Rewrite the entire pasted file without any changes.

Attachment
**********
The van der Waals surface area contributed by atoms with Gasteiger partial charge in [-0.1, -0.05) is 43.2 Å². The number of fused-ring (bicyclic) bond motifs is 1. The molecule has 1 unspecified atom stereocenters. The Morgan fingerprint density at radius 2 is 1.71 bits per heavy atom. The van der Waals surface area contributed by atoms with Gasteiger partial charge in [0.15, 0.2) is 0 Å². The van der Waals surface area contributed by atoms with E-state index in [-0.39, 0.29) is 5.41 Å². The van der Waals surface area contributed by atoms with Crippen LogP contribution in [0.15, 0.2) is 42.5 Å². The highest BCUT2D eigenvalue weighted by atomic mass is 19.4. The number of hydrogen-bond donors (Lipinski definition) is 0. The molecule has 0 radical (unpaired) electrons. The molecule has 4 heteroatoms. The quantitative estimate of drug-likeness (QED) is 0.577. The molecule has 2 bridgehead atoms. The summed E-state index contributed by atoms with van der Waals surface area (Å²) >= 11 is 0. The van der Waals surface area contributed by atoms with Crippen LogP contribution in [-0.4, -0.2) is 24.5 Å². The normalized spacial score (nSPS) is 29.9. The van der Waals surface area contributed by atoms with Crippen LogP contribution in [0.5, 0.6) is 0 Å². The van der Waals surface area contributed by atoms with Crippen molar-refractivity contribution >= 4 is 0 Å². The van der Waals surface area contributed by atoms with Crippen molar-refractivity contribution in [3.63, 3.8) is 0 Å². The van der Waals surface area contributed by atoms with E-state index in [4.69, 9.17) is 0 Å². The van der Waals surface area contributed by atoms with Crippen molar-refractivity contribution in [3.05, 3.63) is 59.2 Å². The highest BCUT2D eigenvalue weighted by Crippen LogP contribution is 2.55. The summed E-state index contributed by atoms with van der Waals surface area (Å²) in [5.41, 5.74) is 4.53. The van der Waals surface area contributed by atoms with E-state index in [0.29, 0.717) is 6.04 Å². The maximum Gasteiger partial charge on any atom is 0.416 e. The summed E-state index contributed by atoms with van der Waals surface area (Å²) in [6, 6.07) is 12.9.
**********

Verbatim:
The van der Waals surface area contributed by atoms with Gasteiger partial charge in [-0.1, -0.05) is 43.2 Å². The number of fused-ring (bicyclic) bond motifs is 1. The molecule has 1 unspecified atom stereocenters. The Morgan fingerprint density at radius 2 is 1.71 bits per heavy atom. The van der Waals surface area contributed by atoms with Gasteiger partial charge in [0.15, 0.2) is 0 Å². The van der Waals surface area contributed by atoms with E-state index in [-0.39, 0.29) is 5.41 Å². The van der Waals surface area contributed by atoms with Crippen LogP contribution in [0.15, 0.2) is 42.5 Å². The highest BCUT2D eigenvalue weighted by atomic mass is 19.4. The number of hydrogen-bond donors (Lipinski definition) is 0. The molecule has 0 radical (unpaired) electrons. The molecule has 4 heteroatoms. The quantitative estimate of drug-likeness (QED) is 0.577. The molecule has 2 bridgehead atoms. The summed E-state index contributed by atoms with van der Waals surface area (Å²) >= 11 is 0. The van der Waals surface area contributed by atoms with Crippen LogP contribution in [-0.4, -0.2) is 24.5 Å². The normalized spacial score (nSPS) is 29.9. The van der Waals surface area contributed by atoms with Crippen LogP contribution in [0.5, 0.6) is 0 Å². The van der Waals surface area contributed by atoms with Crippen molar-refractivity contribution >= 4 is 0 Å². The van der Waals surface area contributed by atoms with Crippen molar-refractivity contribution in [3.63, 3.8) is 0 Å². The van der Waals surface area contributed by atoms with E-state index in [4.69, 9.17) is 0 Å². The van der Waals surface area contributed by atoms with Crippen molar-refractivity contribution in [3.05, 3.63) is 59.2 Å². The highest BCUT2D eigenvalue weighted by Crippen LogP contribution is 2.55. The summed E-state index contributed by atoms with van der Waals surface area (Å²) in [5.41, 5.74) is 4.53. The van der Waals surface area contributed by atoms with E-state index in [0.29, 0.717) is 6.04 Å². The maximum Gasteiger partial charge on any atom is 0.416 e. The summed E-state index contributed by atoms with van der Waals surface area (Å²) in [6, 6.07) is 12.9.